have explained.”

“I came as private secretary with a gentleman—no, a man named Kirby.
He chose to charge me with stealing his pocket-book, and discharged me
on the train, refusing to pay me back wages.”

“Steal—with that honest face! Why, I’d trust you with my entire
wealth—fifty-seven cents—and wouldn’t lose a minute’s sleep.”

“Thank you,” said Dean, smiling. “I hope I deserve your confidence.”

“So it seems that we are both in very much the same plight. We must
hustle for a living. I wish you were an actor.”

“Why?”

“We might give a joint performance, and so pick up a few pennies. Can
you play on any instrument?”

Dean drew a harmonica from his pocket and displayed it.

“I can play a little on this,” he said.

“Give us a taste of your quality.”

Dean put the harmonica in his mouth and played several popular airs in
very creditable style. He had practiced considerably in Waterford, and
when he left home chanced to bring his favorite instrument with him.

Mr. Montgomery applauded vociferously.

“That’s capital!” he said. “I have an idea. Our fortune is made.”

“Is it? I’m very glad to hear it.”

“Let me explain. I am a dramatic Jack of all trades. I can sing,
dance, recite, and give imitations. Why shouldn’t we give a joint
exhibition? I venture to say we can charm and astonish the good people
of Granville, and gather in golden shekels for ourselves.”

“But what am I to do?”

“Listen. You are the world-renowned Dean Dunham, the champion player
on the harmonica, who have charmed tens of thousands, and whose name is
a household word from the Atlantic to the Pacific. Do you understand?”

“I shall begin to think I am a humbug.”

“So be it! Humbug makes money and rides at ease, while modest merit
goes barefoot and tramps over dusty roads.”

“That is complimentary to us, for it happens to be our condition just
at present.”

“Then let us abandon it! It doesn’t pay. Will you join me, and try your
luck with the good people of Granville?”

Dean hesitated a moment, but only a moment. He must do something, and
nothing else seemed to present itself. If any one chose to pay for the
privilege of hearing him play on the harmonica, he had no objection to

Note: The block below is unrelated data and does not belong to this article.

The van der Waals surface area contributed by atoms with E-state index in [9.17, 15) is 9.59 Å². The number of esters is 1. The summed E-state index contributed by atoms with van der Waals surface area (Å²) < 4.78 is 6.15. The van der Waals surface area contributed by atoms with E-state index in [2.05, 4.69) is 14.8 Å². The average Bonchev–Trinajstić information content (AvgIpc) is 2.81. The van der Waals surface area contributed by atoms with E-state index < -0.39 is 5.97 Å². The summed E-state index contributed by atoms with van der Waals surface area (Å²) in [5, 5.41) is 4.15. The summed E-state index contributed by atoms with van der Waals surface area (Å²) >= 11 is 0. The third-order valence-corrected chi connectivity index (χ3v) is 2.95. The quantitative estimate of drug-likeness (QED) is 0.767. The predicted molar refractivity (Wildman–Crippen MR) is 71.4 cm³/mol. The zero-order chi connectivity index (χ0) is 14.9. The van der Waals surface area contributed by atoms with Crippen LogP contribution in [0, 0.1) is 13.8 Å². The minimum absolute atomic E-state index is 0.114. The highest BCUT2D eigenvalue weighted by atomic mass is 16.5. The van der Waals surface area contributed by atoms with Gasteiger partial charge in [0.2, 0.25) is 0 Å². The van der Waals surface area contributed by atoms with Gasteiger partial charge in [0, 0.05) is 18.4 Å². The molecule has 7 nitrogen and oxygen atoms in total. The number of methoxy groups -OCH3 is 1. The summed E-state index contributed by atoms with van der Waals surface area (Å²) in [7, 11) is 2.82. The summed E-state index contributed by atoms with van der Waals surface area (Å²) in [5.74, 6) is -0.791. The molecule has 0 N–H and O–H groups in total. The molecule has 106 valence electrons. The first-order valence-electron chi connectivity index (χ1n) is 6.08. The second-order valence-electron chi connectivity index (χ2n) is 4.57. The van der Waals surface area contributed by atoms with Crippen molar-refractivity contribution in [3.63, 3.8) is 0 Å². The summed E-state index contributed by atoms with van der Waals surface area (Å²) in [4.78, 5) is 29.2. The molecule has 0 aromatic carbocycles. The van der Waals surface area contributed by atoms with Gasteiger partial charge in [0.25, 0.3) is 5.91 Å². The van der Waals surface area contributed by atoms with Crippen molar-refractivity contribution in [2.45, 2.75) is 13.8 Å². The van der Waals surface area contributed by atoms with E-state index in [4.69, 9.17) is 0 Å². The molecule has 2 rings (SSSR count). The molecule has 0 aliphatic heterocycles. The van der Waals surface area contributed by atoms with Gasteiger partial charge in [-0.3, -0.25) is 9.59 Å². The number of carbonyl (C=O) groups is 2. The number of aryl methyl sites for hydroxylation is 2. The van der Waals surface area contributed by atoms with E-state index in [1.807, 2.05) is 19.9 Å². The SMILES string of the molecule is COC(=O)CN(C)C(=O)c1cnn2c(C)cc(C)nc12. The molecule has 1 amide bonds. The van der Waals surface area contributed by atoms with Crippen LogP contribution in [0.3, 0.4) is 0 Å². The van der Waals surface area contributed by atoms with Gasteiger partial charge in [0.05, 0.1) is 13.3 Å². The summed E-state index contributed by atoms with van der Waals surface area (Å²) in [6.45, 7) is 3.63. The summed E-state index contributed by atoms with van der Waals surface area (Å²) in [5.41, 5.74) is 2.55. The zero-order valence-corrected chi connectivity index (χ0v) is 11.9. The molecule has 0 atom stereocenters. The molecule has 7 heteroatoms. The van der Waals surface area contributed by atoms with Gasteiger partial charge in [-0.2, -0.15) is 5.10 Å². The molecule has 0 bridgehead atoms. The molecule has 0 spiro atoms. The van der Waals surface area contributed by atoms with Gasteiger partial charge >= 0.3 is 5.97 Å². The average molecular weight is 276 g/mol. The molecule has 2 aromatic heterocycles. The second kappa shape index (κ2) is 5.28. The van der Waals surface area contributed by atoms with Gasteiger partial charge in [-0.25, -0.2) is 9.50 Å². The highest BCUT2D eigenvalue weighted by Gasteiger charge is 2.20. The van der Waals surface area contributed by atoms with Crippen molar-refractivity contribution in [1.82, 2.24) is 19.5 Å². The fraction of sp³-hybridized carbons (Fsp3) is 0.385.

receiving the money. Besides, he would be at no trouble in the matter.
Mr. Montgomery would make all arrangements, and he would only have to
take the part that might be assigned him.

“I am at your service, Mr. Montgomery.”

“Your hand on it! We will, we must be successful. In after years, when
fame and money are yours, think that it was I, Cecil Montgomery, who
assisted you to make your début.”

“I certainly will, Mr. Montgomery,” said Dean, falling into his
companion’s humor.

By this time they had reached the village. A sign over a small
one-story building attracted their attention.

RESTAURANT
AND
COFFEE HOUSE.

“Let us enter,” said the actor. “It is astonishing what an appetite I
have. If we are to give an entertainment we must be fed.”

Fortunately the prices at the restaurant and coffee house were very
moderate, and the two travelers were able to make a plentiful meal,
though it reduced their stock of money almost to nothing. After dinner
Mr. Montgomery indulged in a five cent-cigar, but Dean declined to
smoke.

“Stay here, Dean,” said his companion. “I hear there is a weekly paper
published in Granville. I will see the editor, and ask him to join us
in the speculation, sharing the profits. The paper appears to-morrow.
He can give us a big puff that will insure our success.”

“Suppose he won’t do it?”

“Leave it to me! I have a most persuasive tongue. Granville must not
let such an opportunity slip. It must hear me act and listen to your
melodious strains.”

Nearly an hour passed. Then Montgomery came back radiant. “It’s all
fixed,” he said. “You make your début to-morrow evening. I have engaged
board at the hotel for us both.”